If the thin foil aerodynammics theroy is working, then yes they are sensitive to oversheeting because the principle forces are coming off the front and back edges of the sail in opposition to lift in addition to lift from the minimal and relatively constant curve/camber of each panel and not the whole stifly battened sail. I think it might be managing turbulent flow to advantage, but always on the fringe of chaos where it breaks down easily. It makes you pay attention to many more aspects of boat performance and comfort. I don't have permanent downhauls rigged on JOSS but can in minutes with multipurpose lines always available for such 'tuneing' and vanging when conditions allow wing and wing. Yes, a square certainly still has it's place if we could do something with the spar. I guess it's no worse than poles and paraphanalia the downwind sails of a modern boat require. The Witch hull liked dead downwind with a gaff main and club footed jib sheeted flat. If your using Tom's double sheet system of your junk trimming can be absolutely minimal. Or, if you want to play with the euphroes, snotters and blocks you can trim the sail flat at the top and full at the bottom, vis versa or middle or whatever suits fancy. Tom's lazy jack system allows the bottom bits to be replaced easily as they see the wear under the lowest boomlet. Yeah, single-handing leaves no one to blame, but time to spare to plan (and have the big anchor ready).
     
  5. BATAAN
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    BATAAN Senior Member

  6. pdwiley
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    pdwiley Senior Member

    I've thought of doing something similar and welded a set of 12mm threaded s/steel acorn nuts into the transom when I built it. I may never use them, but they're there. The other thing I considered was putting a pipe vertically through the hull just fwd of frame 17 (aft of the rudder) for a balanced steering vane setup - lock the main rudder and drive the small one via wind vane or autopilot. I didn't do that in the end and I can't be bothered cutting the holes now. The junk rig has the boom/bottom batten overhanging the stern so same issues WRT any wind vane steering gear. Tom claims they're unnecessary on this hull so I guess I'll find out in due course.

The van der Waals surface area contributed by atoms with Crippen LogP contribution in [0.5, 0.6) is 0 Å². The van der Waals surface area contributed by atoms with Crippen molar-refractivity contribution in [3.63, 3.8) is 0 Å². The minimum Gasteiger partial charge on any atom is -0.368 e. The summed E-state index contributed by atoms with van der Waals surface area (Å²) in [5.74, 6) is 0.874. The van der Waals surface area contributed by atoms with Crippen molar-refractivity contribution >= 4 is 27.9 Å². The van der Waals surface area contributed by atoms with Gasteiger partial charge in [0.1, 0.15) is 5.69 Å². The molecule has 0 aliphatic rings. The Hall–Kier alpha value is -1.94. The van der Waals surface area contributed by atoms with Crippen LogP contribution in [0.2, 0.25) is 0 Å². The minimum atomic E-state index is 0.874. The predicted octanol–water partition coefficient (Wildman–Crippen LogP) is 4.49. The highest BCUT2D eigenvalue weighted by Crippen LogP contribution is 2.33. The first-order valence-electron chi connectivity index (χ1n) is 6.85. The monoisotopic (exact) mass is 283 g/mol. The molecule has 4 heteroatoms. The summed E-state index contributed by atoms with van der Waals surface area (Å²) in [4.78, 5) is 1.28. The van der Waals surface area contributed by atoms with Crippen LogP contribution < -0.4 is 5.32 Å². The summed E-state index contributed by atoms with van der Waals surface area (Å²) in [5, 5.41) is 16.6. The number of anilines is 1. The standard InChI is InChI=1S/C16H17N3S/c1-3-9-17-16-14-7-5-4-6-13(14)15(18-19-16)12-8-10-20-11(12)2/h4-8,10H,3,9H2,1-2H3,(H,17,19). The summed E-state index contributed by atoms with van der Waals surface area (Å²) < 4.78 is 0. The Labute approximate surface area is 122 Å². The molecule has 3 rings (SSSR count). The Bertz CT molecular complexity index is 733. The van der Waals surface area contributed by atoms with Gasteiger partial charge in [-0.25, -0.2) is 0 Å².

I had to make my Edson type steering gear as the price these days is totally ridiculous. I did make provision on it to add an autopilot later by providing the stub shaft to attach a sprocket or similar. Has to be a wheel type autopilot not a tillerpilot though. We'll see what happens to the boat budget.

    PDW
     
  7. BATAAN
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    BATAAN Senior Member

  8. DennisRB
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    DennisRB Senior Member

    Here is a website which tells the story of a young Aussie couple sailing there 29 foot junk rigged boat from Canada to Australia via the northwest passage. Click on "the boat" to read about their boat and rig.

    http://www.yachtteleport.com/
     
  9. sharpii2
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    sharpii2 Senior Member

    I've thought of a different approach to a Chinese lug. One that sacrifices some of its virtue to gain a little bit better performance.

    I call it a 'gilled stack sail'.

    The bit in front of the mast is attached to the 'boomlets' only. It is supposed to act as a leading edge flap for the sail behind the mast, which is laced to the mast.

    There are only two 'boomlets' and a yard, so the number of reef positions is reduced to just two. But these two reefs should be just as easy to execute as reefs on a more typical Chinese Lug.

    Another advantage is there will be no more worrying about the sail chafing against the mast.
     

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  10. BATAAN
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    BATAAN Senior Member

    Was invented long ago but without the battens. It's referred to as a 'split lug' and was used some on naval boats, then abandoned.
     

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  11. Doug Lord
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    Doug Lord Flight Ready

    =======================
    Thanks for the picture, Bataan. Excellent historical reference to a square top jib!
     
  12. sharpii2
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    sharpii2 Senior Member

    I can see why it was abandoned.

    I imagine such boats never suffered for want of crew.